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The Failure of the Republican Revolution


In a 1996 presidential debate, Republican nominee Bob Dole declared, “The president wants to increase spending 20 percent over the next six years. I want to increase spending 14 percent. That’s how simple it is…. We’re talking about six points over six years.” This was the pathetic choice the Republicans offered the American people in 1996. Thus, it should have been no surprise that many members of the Republican Congress reelected that year turned out to be lackeys of big government.

A high point for the 105th Congress was the renaming of Washington National Airport after Ronald Reagan. This was trumpeted as a great achievement — as proof of the permanent change in values in Washington that Reagan and his party began in the 1980s. Instead, it became simply a bitter reminder of politicians’ usual substitution of flim-flam for honest achievement.

Nothing symbolizes the failure of the Congress better than the budget deal reached last October. At that time, House Speaker Newt Gingrich proclaimed that he was “so proud of the budget negotiations” that produced the 4,000-page, 40-pound agreement between Republican leaders and President Clinton. Gingrich derided conservative critics of the agreement for wanting to be “petty dictators” imposing their own agenda.

Few congressmen read much of the bill before voting on it, and perhaps the Speaker also lacked the time to scrutinize the details of what he helped produced. However, it is in the details that government power expands — and where the promises of Gingrich and other Republican leaders were broken.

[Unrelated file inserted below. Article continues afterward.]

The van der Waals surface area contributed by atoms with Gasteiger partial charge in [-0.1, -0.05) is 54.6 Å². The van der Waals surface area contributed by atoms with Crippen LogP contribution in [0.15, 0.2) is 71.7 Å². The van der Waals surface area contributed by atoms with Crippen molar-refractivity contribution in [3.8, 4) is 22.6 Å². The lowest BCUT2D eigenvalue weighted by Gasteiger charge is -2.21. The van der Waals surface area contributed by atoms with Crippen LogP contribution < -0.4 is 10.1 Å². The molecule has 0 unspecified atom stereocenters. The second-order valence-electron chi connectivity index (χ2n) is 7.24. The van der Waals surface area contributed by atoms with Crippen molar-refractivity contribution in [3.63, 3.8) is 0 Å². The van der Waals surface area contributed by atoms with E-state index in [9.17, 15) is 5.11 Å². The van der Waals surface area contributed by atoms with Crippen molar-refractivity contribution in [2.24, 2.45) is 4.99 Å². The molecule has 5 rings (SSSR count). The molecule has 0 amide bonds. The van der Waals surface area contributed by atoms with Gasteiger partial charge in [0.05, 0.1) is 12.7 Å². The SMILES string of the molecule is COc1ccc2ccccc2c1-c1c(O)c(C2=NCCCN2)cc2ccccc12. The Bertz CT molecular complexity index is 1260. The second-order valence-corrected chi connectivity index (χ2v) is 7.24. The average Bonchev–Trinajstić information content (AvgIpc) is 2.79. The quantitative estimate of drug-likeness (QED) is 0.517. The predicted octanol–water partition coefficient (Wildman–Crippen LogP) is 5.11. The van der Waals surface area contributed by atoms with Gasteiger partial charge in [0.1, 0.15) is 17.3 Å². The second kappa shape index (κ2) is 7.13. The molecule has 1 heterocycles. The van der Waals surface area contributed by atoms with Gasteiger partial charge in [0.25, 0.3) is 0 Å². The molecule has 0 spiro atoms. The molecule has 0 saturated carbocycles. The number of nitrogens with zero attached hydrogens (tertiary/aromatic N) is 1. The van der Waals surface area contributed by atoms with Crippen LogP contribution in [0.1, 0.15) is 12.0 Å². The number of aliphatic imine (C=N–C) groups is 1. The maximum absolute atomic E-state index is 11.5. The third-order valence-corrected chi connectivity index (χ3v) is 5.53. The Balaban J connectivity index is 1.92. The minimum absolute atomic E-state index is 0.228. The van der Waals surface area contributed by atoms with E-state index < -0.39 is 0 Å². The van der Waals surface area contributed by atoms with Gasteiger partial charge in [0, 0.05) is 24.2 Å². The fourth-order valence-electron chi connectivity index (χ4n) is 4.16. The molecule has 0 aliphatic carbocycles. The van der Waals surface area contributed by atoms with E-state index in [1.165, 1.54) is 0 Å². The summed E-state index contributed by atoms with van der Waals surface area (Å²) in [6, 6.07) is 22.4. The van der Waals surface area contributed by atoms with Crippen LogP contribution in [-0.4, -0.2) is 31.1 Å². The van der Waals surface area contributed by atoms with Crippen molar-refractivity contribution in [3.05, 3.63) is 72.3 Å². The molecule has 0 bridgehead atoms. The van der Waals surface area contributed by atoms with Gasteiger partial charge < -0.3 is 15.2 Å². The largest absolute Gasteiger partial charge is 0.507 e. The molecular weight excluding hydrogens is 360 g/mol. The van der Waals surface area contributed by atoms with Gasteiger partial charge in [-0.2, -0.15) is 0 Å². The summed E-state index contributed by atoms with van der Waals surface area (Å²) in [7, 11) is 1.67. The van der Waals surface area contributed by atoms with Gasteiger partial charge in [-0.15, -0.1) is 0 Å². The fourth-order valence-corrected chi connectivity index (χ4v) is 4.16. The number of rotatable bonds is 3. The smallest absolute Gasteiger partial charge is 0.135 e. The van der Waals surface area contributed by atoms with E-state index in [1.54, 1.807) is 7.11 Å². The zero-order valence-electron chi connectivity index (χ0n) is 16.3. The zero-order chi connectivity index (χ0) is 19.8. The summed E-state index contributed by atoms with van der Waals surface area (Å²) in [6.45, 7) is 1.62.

Perhaps the most important part of the October budget agreement was what it did not include — meaningful tax reduction. The Congressional Budget Office predicts that the federal government will forcibly collect more than $1.3 trillion in excess of federal spending over the next five years. Gingrich promoted a tax cut of $70 billion or $80 billion dollars over five years. He declared on October 16 that “that was about the right amount” — even though it amounted to less than 1 percent of federal revenues over that time. (The Senate rejected the House-passed tax cut and instead substituted a tax cut of roughly $9 billion over 5 years.)

Yet, at the same time that Gingrich believed that a 1 percent tax reduction is what people deserve, federal tax revenue was soaring. Since 1994, the year Republicans took over Congress, federal tax revenues have increased by more than 25 percent. Republicans are overseeing a federal tax system that gives Congress huge unearned windfall profits every year — and the slightest little rebate is treated as proof of congressmen’s munificence. There was little or no popular support for this surge in confiscation, and congressmen pretend that because the increased tax burden results automatically from the current tax code, no one in Congress has any responsibility for the increased taxes.

At the same time, thanks to the existing federal tax system, the IRS is confiscating far more of Americans’ money each year. A 1998 report by Congress’s Joint Tax Committee concluded that “hidden taxes force more than 33 million Americans into higher tax brackets” than they are aware of. House Ways and Means Committee chairman Bill Archer of Texas declared that such covert tax increases are “akin to false advertising by the government.” For instance, the self-employed will be hit with an increase of up to 6 percent in Social Security taxes in 1999, as the maximum base on which self-employment taxes must be paid rises from $68,400 to $72,600. Yet Republican leaders rarely deign to notice such tax hikes.